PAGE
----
The second coronavirus wave feared by many has already hit Germany, according to the Marburger Bund medical association, the trade union which represents the professional and political interests of all physicians employed in the Bundesrepublik as well as medical students.
“We are already in a second, flat rising wave,” said the association's chairwoman Susanne Johna.
The numbers are not, however, comparable to what Germany saw at the height of the epidemic in March and April, when at times there were thousands of new cases per day.
Nevertheless, the amount of new infections is increasing. “This means that there is a danger that we will squander the success we have achieved so far in Germany in a combination of repression and a longing for normality,” warned Johna.
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Hospitals are prepared for a second wave, the head of the medical association said. In contrast to the first wave, hospital beds are not to be kept free on a flat-rate basis this time, but according to demand.
“As the pandemic is building up slowly, we must make treatment options available for Covid-19 patients in stages, i.e. introduce a staggered provision over time,” said Johna.
In practice, according to the Marburger Bund, a smaller number of intensive care beds will be kept available in stage one. If these are occupied, stage two will come into effect 24 hours later and the capacity in intensive care units will be expanded.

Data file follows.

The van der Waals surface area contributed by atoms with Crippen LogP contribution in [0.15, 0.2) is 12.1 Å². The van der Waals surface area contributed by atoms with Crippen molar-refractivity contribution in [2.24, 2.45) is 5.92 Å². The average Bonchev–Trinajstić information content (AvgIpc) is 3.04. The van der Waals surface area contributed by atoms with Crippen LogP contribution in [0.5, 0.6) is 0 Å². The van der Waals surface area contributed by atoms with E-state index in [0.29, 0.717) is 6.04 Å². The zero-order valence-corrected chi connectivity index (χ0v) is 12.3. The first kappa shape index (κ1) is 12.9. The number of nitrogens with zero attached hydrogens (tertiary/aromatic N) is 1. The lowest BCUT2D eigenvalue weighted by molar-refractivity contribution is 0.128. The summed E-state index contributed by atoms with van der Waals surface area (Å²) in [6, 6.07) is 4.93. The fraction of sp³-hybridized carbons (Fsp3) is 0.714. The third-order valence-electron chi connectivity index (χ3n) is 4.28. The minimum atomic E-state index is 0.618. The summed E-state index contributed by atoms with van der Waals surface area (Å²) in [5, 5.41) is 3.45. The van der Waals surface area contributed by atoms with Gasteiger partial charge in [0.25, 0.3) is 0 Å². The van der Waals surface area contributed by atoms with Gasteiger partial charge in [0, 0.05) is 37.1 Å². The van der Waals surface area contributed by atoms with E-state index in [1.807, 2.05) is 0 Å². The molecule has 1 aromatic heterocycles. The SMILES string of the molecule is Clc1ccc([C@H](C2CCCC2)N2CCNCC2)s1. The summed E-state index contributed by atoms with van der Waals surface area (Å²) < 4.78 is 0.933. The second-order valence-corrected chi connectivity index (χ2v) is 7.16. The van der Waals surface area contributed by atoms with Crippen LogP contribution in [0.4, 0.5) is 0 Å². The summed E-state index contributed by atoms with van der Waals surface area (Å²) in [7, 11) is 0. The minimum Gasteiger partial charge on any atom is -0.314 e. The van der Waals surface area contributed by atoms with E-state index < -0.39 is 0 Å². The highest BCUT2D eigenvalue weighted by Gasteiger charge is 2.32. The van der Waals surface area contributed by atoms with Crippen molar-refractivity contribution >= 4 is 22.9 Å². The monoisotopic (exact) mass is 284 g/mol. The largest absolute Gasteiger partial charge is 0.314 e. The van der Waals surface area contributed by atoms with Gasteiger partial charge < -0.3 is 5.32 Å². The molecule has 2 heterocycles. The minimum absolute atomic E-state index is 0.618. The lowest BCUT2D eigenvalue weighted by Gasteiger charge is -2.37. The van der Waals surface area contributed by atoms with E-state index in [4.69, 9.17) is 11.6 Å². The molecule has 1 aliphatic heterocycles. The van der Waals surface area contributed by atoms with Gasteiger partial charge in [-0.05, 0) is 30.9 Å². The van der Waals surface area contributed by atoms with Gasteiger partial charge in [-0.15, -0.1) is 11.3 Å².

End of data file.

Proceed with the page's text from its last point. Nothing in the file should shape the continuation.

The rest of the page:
“This will continue step by step until, in the highest alarm and expansion stage, all intensive care capacities available for Covid-19 patients are exhausted,” said Johna.
'Face mask saves lives'
According to the Robert Koch Institute the latest available figures as of Tuesday August 4th show there have been 210,402 laboratory-confirmed Covid-19 cases and 9,148 deaths in Germany.
In 24 hours there were around 500 new cases. Rising numbers have been fuelling worries about the second coronavirus wave.
Covid-19-related outbreaks have been happening in various settings, including agricultural companies, nursing homes and hospitals, facilities for asylum-seekers and refugees, as well as in context of religious or family events.
Authorities have also raised concerns about demonstrations where safety rules are ignored and parties.
Johna urged people to comply with hygiene rules and to wear masks. She compared the mask rule with the introduction of enforced seat belt wearing in cars, which was also met with fierce resistance at the time.
Just as the seat belt saves lives, “the mouth covering also saves lives”, said Johna.